Botanical Garden: The right spot to relax
|The Botanical Garden, situated in the heart of Pondicherry town, beckons people to chill out during the sweltering summer, says DEEPA H. RAMAKRISHNAN|
BEAT THE HEAT At the Botanical Garden in Pondicherry PHOTO: T. Singaravelou
The other day, two people were heard talking about their friend who was unable to withstand the hot summer months every year. So sensitive was he to the heat that he invariably came down with a fever during summer. In fact, this had been his plight for the past 10 years. Every year, the man would actually have to be admitted to hospital sometime in April-May, because of uncontrollable fever. And it meant spending a few days in an air-conditioned room. But, this year, instead of sending him to hospital, his relatives decided to get him an air-conditioner!
Well, not all of us have large-hearted relatives like that and so to beat the heat, one has to explore various alternatives. For instance, visiting a place that is definitely several degrees cooler than the rest of Pondicherry. Though located in the heart of the town, it is an island of peace and quiet. Wonder where it is? Well, it is the 22-acre Botanical Garden, a green retreat, quite a contrast from the hot and polluted roads in the rest of the town. What better place could there be to chill out and that too at no cost. (There is no entrance fee.) And what does one do inside the garden? Take a nap, stroll about, listen to the birds (a rare thing in Pondicherry), enjoy the cool breeze and learn a thing or two about the trees and plants.
Yes, a visit to the 178-year-old garden is not just entertaining but also an educational experience. This has become possible after the Department of Agriculture started putting up signs all over with the botanical names, Tamil names and common names of the trees, plants and shrubs. It is, at present, in the process of putting up more signs that will inform visitors about the uses of each tree, the amount of oxygen it gives out and its medicinal value.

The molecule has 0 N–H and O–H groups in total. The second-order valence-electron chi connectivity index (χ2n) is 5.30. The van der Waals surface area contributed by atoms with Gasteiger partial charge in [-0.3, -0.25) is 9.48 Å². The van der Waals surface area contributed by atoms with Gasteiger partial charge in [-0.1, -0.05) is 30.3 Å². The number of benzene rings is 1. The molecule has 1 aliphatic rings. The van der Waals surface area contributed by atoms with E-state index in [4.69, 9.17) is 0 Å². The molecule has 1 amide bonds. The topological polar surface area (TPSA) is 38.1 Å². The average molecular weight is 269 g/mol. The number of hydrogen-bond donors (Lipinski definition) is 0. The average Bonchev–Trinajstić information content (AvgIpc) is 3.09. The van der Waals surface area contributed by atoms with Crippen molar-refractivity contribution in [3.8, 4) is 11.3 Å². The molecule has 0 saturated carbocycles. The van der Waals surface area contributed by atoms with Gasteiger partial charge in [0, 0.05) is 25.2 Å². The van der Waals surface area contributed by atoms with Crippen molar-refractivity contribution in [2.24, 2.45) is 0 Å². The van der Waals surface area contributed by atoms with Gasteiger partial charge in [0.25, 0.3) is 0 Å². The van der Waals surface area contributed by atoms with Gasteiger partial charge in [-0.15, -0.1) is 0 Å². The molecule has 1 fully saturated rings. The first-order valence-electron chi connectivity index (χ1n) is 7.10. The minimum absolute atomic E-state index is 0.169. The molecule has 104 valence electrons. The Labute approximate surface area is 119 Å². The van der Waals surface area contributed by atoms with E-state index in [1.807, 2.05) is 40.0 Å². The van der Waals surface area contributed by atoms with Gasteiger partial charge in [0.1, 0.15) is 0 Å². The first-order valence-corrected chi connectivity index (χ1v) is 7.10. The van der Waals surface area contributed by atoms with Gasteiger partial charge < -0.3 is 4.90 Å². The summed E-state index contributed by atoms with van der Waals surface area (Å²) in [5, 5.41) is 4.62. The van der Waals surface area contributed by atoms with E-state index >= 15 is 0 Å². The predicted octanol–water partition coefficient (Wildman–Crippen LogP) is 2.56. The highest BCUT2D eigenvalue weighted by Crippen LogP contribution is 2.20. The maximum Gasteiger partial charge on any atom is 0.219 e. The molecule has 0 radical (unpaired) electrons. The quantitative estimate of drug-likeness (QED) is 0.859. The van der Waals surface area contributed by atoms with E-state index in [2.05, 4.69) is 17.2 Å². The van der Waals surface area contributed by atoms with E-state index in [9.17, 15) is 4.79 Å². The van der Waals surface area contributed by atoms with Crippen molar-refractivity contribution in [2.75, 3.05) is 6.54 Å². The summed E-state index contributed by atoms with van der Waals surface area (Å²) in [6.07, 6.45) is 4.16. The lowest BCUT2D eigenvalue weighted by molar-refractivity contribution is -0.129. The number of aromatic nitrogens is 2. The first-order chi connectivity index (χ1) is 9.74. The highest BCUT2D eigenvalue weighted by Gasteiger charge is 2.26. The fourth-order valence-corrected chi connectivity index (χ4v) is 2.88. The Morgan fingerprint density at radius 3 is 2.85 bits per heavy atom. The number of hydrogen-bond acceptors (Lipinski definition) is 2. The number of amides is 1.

According to the Minister for Agriculture A. Namassivayam, it is the only botanical garden of its kind on the east coast of India. And it contains a mix of species from all over the country, both endangered and otherwise. At present, the authorities are in the third phase of reviving and conserving the garden, a process which involves creating new attractions such as parks for children, areas where herbs will be grown, a place for meditation, an aquatic garden and a rock garden which will be home to a variety of cacti.
According to sources in the Department of Agriculture, the garden is divided into 28 plots for the sake of convenience, each with a separate theme. Of the 28 plots, 16 are being developed as forest plots, and the rest into different parks. Since 2003, around 215 species have been added to the garden.
Through an Interpretation Centre which is in the process of being established, seeds will be given to other gardens and links maintained with other botanical gardens in the country. The Botanical Garden is already linked to the Royal Botanical Garden in Kolkata and Lal Bagh in Bangalore. It will soon have a documentation centre, a library and an eco exhibition for children, with touch and see models.
According to Deputy Director Harish Selvanathan: "Though it opens at 9 a.m., there are people who come here for morning walks. If more people come, a special jogging/walking path could be created."
History of garden
The garden was developed by the French settlement in Pondicherry in 1826. It was started as an experimental plot to ascertain the crops that could be cultivated in the region. Gradually, trees were planted. All credit goes to Perrottet who is largely responsible for transforming the place into a botanical garden in 1831. His memorial still exists inside the premises. In 1960, after the Transfer of Power from the French, the garden became the centre of horticultural development in Pondicherry.
As of 1978, the Government has been organising a flower show here to promote ornamental gardening in the Union Territory. However, the show has been shifted since outside the garden. After the devastating cyclone in 1999, the garden is being revamped in phases, based on the recommendations of an expert committee. It has a children's train, six fountains, a dancing fountain and rose, Japanese, rock and various other types of gardens.
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